10 vintage potato chip bags we love
They don’t taste like they used to. And they don’t look like they used to either. Join us in a nostalgia hit for your tastebuds with our look at 10 vintage potato chip bags (and tins and boxes) we wish were still around.
Blue Bell - 1950s
Scenes of unbridled delight at Blue Bell’s new “BAR.B.Q” flavor. Classic mid-century stylings. The company is still going.
Chesty - 1960s
Bizarre name. Bizarre logo. Somewhat bizarre slogan: “The food it’s fun to eat”.
But hugely popular 50s years ago and hugely popular with collectors today.
Hopalong Cassidy - 1950s
Think TV tie-ins are a modern invention? Not a bit of it. The hit TV show of the 40s and 50s ensured these bags sold by the shed load.
Dan Dee - 1960s
From the 1920s, several companies began putting their chips in tins. This trend had all but died out by the 1970s, although Charles Chips continues to this day.
Dan Dee produced this tin in the early 60s. The company, founded in 1913, was an early adopter of tins. The chips are still going today, but the tins aren’t.
Tin shortages in the second world war saw many chip companies turn to cardboard for their packaging.
Mrs Ella Howe began producing her chips in the 1930s. Discontinued in the 1980s, Milwaukee residents remember them fondly.
Pringles - 1960s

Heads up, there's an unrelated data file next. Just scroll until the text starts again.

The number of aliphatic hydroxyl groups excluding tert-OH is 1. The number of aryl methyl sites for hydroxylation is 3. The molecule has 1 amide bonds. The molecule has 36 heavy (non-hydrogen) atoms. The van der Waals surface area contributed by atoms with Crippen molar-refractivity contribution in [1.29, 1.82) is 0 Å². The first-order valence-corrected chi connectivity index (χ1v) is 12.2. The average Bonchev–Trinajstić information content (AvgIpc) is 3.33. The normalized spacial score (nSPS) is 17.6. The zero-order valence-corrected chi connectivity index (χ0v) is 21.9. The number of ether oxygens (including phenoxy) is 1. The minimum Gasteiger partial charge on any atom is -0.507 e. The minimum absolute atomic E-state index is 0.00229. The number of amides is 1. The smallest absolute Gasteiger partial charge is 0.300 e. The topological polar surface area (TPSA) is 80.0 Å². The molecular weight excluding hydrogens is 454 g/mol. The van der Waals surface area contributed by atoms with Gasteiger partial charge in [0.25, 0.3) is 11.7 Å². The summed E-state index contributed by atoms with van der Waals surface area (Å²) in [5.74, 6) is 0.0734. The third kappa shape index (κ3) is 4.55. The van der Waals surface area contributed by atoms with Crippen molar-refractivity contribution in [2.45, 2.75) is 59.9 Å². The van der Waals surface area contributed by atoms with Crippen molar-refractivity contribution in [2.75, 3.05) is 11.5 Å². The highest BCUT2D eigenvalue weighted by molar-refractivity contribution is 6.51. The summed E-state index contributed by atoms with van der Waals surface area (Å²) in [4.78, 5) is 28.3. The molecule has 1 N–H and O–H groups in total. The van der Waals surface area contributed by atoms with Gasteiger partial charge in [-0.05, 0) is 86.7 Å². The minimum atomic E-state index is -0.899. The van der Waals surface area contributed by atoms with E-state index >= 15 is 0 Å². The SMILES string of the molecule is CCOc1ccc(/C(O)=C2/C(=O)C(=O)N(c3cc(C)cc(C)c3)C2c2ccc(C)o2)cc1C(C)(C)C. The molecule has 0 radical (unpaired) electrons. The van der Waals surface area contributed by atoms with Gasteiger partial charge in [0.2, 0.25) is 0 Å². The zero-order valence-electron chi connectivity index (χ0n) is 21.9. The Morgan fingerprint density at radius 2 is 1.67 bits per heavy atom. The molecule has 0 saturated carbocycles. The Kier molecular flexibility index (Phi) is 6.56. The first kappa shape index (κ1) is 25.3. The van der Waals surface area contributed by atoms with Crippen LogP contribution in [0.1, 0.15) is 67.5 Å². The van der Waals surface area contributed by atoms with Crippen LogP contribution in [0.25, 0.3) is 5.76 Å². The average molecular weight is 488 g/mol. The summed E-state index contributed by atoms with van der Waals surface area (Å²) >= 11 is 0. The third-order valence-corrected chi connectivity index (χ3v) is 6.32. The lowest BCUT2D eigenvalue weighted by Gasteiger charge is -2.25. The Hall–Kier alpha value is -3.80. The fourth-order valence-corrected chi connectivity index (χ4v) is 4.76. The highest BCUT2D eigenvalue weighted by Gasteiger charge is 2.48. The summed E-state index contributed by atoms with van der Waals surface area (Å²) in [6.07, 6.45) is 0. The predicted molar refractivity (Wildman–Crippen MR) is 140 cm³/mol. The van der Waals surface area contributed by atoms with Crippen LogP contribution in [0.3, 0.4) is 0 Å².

Pringles launched in 1967, and went global in 1991. Which means people have been crushing their hands on the brand’s wretched “space-saving pack” for half a century.
Ruffles - 1960s
Ruffles has cornered the market in “crinkle-cut” chips. The firm’s been going strong since the 1950s. This is a beautiful example from the brand’s early days.
Betty - 1950s
They don’t make potato chip bags like this anymore. Irish-themed Betty is no longer going, sadly. But collectors are keeping the memories alive.
Kerr’s Potato Chips - 1940s
Kerr’s colourful offerings lit up Baltimore in the 1940s. Established in 1885, the company, unfortunately, is no longer with us.
Red Dot - 1960s
Do you remember the Red Dot Clown, Ta-To? No sign of him on this bag.
“Scientifically prepared”. “Dry and crisp as the desert air”. Yes, Red Dot’s marketers have gone for the clinical approach to consumer’s pockets here.
With thanks to chipsandcrisps.com for loads of great info, and eBay and Pinterest for the images
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